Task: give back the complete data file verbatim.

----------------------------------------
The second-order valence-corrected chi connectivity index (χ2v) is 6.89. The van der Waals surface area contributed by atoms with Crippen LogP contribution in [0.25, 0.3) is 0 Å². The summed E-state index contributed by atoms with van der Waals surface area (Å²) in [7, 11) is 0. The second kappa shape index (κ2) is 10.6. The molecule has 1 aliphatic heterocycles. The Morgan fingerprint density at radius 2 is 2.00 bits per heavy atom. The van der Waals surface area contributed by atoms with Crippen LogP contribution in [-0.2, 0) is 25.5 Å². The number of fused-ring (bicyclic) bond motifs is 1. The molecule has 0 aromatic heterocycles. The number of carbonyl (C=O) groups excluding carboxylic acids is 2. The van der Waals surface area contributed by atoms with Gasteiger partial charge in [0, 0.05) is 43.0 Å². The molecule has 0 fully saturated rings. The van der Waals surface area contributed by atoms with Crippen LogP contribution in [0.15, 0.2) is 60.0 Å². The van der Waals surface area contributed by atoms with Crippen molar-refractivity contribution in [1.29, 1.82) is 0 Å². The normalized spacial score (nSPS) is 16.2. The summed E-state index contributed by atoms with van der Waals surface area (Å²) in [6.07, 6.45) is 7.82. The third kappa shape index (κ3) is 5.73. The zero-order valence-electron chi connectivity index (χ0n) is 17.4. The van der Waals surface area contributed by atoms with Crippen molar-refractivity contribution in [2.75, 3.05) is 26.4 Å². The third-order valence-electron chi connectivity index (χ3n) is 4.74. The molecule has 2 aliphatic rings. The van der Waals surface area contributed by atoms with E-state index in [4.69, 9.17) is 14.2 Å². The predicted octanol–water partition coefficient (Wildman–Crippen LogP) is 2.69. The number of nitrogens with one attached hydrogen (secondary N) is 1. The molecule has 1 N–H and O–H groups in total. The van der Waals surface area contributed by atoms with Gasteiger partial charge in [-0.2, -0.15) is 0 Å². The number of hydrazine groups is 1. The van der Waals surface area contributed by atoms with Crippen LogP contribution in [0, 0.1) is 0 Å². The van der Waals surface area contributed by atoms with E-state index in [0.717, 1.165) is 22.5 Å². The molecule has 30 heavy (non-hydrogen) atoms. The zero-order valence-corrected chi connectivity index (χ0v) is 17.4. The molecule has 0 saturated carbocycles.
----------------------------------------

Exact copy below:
The second-order valence-corrected chi connectivity index (χ2v) is 6.89. The van der Waals surface area contributed by atoms with Crippen LogP contribution in [0.25, 0.3) is 0 Å². The summed E-state index contributed by atoms with van der Waals surface area (Å²) in [7, 11) is 0. The second kappa shape index (κ2) is 10.6. The molecule has 1 aliphatic heterocycles. The Morgan fingerprint density at radius 2 is 2.00 bits per heavy atom. The van der Waals surface area contributed by atoms with Crippen LogP contribution in [-0.2, 0) is 25.5 Å². The number of fused-ring (bicyclic) bond motifs is 1. The molecule has 0 aromatic heterocycles. The number of carbonyl (C=O) groups excluding carboxylic acids is 2. The van der Waals surface area contributed by atoms with Gasteiger partial charge in [0, 0.05) is 43.0 Å². The molecule has 0 fully saturated rings. The van der Waals surface area contributed by atoms with Crippen LogP contribution in [0.15, 0.2) is 60.0 Å². The van der Waals surface area contributed by atoms with Crippen molar-refractivity contribution in [1.29, 1.82) is 0 Å². The normalized spacial score (nSPS) is 16.2. The summed E-state index contributed by atoms with van der Waals surface area (Å²) in [6.07, 6.45) is 7.82. The third kappa shape index (κ3) is 5.73. The zero-order valence-electron chi connectivity index (χ0n) is 17.4. The van der Waals surface area contributed by atoms with Crippen molar-refractivity contribution in [2.75, 3.05) is 26.4 Å². The third-order valence-electron chi connectivity index (χ3n) is 4.74. The molecule has 2 aliphatic rings. The van der Waals surface area contributed by atoms with E-state index in [4.69, 9.17) is 14.2 Å². The predicted octanol–water partition coefficient (Wildman–Crippen LogP) is 2.69. The number of nitrogens with one attached hydrogen (secondary N) is 1. The molecule has 1 N–H and O–H groups in total. The van der Waals surface area contributed by atoms with Gasteiger partial charge in [-0.2, -0.15) is 0 Å². The number of hydrazine groups is 1. The van der Waals surface area contributed by atoms with Crippen LogP contribution in [0, 0.1) is 0 Å². The van der Waals surface area contributed by atoms with E-state index in [0.717, 1.165) is 22.5 Å². The molecule has 30 heavy (non-hydrogen) atoms. The zero-order valence-corrected chi connectivity index (χ0v) is 17.4. The molecule has 0 saturated carbocycles.